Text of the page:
From Hashemi Rafsanjani’s point of view, Germany was the springboard for establishing ties with Europe. Even Foreign Minister Hans-Dietrich Genscher had told you that Hashemi Rafsanjani was one of the most intelligent and competent leaders he had worked with, during his sixteen-year term. What happened that Germany became the beginning of the end to ties between Iran and the West at the end of Hashemi’s presidential term, following the Mykonos incident?
Yes. It was in October 1990 when I visited Mr. Hashemi before my departure for Germany. He said Germany is the gateway of establishing ties with Europe for us and our ties with Europe would be the major part of relations with the West. From then on to September 1993 when the Mykonos crisis took place, mutual relations between Iran and Germany expanded miraculously fast. In about two years, joint economic and cultural committees were revived, a large number of ministers made visits, and economic ties reached an unprecedented DM10 billion record, and so on. The assassination of Shapour Bakhtiar in Paris and Kurdish leaders in the Mykonos restaurant in Berlin were bombs placed under the foundation of modern Iran-Germany and Iran-Europe relations.
However, not only did we prevent the collapse of relations, we also expanded the ties in spite of Mykonos trials. Ayatollah Hashemi practically played a key role in the process of crisis management and continued expansion of ties. Iran’s Intelligence Minister [Ali Fallahian] visited Germany after the Mykonos assassinations-- first visit ever made by an Iranian Intelligence Minister to Europe and a NATO state. German ambassadors in Washington, London, and Tel Aviv were summoned in protest. The initiative was an important beginning that led to a significant shift in security ties between Iran and Europe/NATO.
However, our problems were not limited to Mykonos assassinations. Events like the assassination of Farrokhzad, the discovery of a missile cargo destined to Munich, the Faraj Sarkohi episode, and constant arrests of German nationals in Iran, were grenades that shook the foundations of a new chapter in relations between Iran and Germany, and Europe. Foreign Minister Mr. Velayati, deputy minister Mr. Vaezi, and all ambassadors of Iran in Europe made fruitful efforts to realize our diplomatic strategy. Nonetheless, the concomitance of these bitter events not only injured ‘soldiers of the diplomatic front’ that worked for improvement of ties with Europe, but also crippled the establishment’s strategy of ‘West minus US’.
In 2011, you told a conference in Florida that the best chance for rapprochement between Iran and the US emerged during Hashemi Rafsanjani’s presidency. Given Hashemi Rafsanjani’s power and influence inside Iran, could one conclude that the American side failed to seize the opportunity?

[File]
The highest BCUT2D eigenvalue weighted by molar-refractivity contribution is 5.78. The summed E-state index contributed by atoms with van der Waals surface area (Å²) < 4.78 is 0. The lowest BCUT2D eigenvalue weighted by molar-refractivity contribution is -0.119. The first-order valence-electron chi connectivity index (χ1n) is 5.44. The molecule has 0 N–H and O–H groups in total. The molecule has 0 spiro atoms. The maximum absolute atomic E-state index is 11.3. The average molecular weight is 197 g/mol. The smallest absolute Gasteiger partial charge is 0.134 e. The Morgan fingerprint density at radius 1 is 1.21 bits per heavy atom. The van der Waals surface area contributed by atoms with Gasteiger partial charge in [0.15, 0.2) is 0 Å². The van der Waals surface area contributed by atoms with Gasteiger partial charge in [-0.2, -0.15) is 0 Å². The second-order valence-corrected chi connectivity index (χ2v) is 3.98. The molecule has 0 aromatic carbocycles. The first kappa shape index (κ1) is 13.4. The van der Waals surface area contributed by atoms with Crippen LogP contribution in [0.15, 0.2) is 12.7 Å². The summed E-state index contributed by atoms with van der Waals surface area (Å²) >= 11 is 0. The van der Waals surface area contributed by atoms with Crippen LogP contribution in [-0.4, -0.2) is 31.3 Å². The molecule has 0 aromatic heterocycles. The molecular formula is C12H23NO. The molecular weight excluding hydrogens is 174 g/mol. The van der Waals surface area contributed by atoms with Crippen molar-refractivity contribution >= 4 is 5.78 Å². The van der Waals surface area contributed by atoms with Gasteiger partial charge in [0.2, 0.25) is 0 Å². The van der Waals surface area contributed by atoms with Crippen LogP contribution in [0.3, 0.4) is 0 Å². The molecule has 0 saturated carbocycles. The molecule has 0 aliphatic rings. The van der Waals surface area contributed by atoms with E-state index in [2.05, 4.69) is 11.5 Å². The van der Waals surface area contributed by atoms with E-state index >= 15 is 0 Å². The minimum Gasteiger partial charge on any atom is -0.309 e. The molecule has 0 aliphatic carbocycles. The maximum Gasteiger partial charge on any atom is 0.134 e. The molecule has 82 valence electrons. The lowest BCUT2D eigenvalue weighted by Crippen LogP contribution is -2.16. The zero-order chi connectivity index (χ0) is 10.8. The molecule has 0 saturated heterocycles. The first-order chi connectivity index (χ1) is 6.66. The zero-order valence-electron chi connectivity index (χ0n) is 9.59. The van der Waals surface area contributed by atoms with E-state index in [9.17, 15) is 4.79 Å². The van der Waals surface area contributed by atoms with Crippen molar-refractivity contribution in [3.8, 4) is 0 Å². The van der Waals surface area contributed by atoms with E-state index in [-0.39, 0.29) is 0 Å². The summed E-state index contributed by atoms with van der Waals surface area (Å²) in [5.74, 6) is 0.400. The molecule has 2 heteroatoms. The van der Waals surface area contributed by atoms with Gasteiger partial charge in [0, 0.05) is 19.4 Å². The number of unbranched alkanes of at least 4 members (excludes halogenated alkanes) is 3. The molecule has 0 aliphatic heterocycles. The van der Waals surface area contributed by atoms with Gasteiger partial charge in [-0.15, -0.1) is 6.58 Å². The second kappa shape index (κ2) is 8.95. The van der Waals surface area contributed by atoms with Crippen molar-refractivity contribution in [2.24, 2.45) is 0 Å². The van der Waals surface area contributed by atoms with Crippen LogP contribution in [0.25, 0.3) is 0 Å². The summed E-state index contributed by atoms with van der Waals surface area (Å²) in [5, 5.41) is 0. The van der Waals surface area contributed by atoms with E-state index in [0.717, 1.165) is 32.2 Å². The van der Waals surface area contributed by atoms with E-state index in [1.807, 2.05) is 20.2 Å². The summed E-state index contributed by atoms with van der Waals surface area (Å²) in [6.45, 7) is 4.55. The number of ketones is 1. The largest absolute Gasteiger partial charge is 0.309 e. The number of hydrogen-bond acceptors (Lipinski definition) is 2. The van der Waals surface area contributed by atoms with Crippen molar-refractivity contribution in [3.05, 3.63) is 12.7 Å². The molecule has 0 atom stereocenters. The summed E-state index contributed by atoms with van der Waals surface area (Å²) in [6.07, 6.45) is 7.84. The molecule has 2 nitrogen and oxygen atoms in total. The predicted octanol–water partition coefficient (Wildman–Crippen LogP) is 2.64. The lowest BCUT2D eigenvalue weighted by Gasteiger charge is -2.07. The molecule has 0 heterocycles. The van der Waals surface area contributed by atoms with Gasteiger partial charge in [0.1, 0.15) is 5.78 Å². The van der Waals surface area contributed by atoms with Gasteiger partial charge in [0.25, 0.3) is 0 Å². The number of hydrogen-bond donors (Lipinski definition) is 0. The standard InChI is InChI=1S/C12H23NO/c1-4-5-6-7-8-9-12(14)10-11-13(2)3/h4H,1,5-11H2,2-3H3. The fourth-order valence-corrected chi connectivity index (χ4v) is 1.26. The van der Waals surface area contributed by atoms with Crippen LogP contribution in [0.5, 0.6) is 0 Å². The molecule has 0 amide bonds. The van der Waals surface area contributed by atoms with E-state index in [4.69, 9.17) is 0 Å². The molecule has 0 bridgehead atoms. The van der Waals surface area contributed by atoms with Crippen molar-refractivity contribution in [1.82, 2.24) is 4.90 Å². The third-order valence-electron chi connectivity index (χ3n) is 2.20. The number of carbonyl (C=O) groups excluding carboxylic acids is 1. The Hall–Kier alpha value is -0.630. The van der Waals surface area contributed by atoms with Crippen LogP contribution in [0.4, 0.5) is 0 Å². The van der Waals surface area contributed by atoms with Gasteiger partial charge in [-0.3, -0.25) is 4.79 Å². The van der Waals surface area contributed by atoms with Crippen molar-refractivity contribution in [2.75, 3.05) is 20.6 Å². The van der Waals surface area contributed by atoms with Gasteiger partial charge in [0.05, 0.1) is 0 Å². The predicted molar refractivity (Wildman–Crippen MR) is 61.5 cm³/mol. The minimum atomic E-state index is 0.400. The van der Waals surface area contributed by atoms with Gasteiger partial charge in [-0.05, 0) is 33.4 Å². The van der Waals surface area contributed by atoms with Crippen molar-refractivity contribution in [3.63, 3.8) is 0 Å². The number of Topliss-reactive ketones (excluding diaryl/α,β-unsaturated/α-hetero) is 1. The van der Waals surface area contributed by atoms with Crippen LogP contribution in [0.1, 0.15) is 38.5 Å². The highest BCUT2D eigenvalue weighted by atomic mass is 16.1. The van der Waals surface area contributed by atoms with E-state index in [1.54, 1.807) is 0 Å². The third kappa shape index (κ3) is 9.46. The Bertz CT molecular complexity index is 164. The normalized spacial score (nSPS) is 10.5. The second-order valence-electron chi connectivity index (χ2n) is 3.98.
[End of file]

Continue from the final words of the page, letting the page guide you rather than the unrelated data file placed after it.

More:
Yes, because the post-war era had begun. The era coincided with the leadership of Ayatollah Khamenei and presidency of Mr. Hashemi. These two figures were the main bulwarks of the Revolution after the death of Imam Khomeini. The [new] Supreme Leader had no trust in the US and deemed every effort futile. Ayatollah Hashemi took some big steps to expand ties with Russia, China, and India. At the same time, the ‘West minus US’ strategy was being pursued in full force. Meanwhile, Ayatollah Hashemi Rafsanjani was always looking for ways to reduce US hostility against Iran.
US’ call on Iran to help release Western and American hostages [in Lebanon] was the first chance to test the chances and Ayatollah Hashemi did not turn it down. With the Supreme Leader’s green light, Iran used its utmost capacity and released the hostages. Mr. Vaezi and I were in charge. The commander of IRGC Quds Force and the Intelligence Ministry also collaborated in full capacity. After the hostages were released, European countries expressed gratitude and responded with goodwill in expanding ties with Iran. However, the US did not show reciprocal goodwill and increased its hostility instead. If the Americans demonstrated goodwill at the time, a domino effect would launch and the situation would change.
How do you evaluate Hashemi Rafsanjani’s role in the synthesis of the Islamic Republic’s diplomacy? How did his realism and pragmatism shape Iran’s post-war diplomacy?
During the war with Iraq, almost all Eastern and Western powers sided with the aggressor [i.e. Iraq] and against Iran, the victim of the invasion. Ayatollah Hashemi Rafsanjani took control of the country’s executive affairs after the war and revolutionized [our] relations with the Muslim World, Russia, India, China, Europe, and other countries (excluding the US and Israel). These landmark achievements were not possible without support from the Supreme Leader.